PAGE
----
Cortijos may have their origins in ancient
Roman villas, for the word is derived from the
Latincohorticulum, a diminutive of cohors, meaning '
courtyard' or inner enclosure. They are often isolated structures associated with a large family farming or
livestock operation in the vast and empty adjoining lands.
A cortijo would usually include a large house, together with accessory buildings such as workers' quarters, sheds to house livestock, granaries,
oil mills, barns and often a wall limiting the enclosure where there were no buildings surrounding it. It was also common for isolated cortijos to include a small
In mountain areas, rough
stone was often used for wall construction and
ashlar for corners, doorways, windows and arches. In ancient cortijos,
slaked lime were used as
mortar. However, the traditional materials were replaced by
cement and brick construction in more recent ones. In places where stone was hard to come by, adobe was more common as a construction material. Usually cortijos were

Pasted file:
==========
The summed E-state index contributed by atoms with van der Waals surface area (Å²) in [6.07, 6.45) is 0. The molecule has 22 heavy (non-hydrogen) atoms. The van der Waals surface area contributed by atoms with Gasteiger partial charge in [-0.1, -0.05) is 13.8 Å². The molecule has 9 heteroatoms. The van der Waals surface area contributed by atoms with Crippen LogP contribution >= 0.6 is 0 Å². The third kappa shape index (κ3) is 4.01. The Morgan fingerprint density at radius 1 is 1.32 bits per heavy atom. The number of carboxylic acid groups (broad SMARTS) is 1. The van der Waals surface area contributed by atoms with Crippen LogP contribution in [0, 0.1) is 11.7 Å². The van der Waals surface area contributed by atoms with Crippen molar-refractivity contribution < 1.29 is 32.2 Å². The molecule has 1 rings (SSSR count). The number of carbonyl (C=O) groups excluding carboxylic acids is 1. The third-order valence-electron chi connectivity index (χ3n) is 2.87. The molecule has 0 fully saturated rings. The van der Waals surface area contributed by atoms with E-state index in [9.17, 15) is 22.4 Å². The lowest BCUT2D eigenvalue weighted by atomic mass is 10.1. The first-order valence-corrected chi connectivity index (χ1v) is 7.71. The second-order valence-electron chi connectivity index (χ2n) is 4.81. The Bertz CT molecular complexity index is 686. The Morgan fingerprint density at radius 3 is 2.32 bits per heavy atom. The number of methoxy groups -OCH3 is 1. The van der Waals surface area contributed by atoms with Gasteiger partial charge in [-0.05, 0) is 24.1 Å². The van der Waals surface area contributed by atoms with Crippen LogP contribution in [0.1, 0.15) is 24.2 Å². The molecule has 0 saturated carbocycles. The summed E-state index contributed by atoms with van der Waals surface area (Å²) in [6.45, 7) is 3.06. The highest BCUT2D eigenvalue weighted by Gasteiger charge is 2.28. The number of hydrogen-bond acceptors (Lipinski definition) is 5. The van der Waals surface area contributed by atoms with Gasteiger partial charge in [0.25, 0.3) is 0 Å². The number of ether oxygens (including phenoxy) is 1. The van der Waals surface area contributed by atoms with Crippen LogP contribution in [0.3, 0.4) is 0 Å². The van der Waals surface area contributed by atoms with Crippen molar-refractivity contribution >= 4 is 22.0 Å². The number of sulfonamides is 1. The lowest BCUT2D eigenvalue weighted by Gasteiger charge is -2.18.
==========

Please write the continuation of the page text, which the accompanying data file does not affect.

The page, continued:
Roofs were built with wooden
beam structures and covered with red ceramic
The master of the cortijo or "señorito" would usually live with his family in a two-story building when visiting, while the accessory structures were for the labourers and their families —also known as "cortijeros". The latter buildings were usually of more simple construction.
The cortijo as a habitat is surrounded by cultivated lands, such as
olive trees or other kind of agricultural exploitation. In certain desolate areas of the southern
Sierra Morena, a cortijo would be the only inhabited center for many miles around. Thus, most of them were self-sufficient units, as far as that was possible.
Many cortijos became deserted following
General Franco's Plan de Estabilización and the abandonment of traditional agricultural practices by the local youth, including the lifestyle changes that swept over rural Spain during the second half of the 20th century.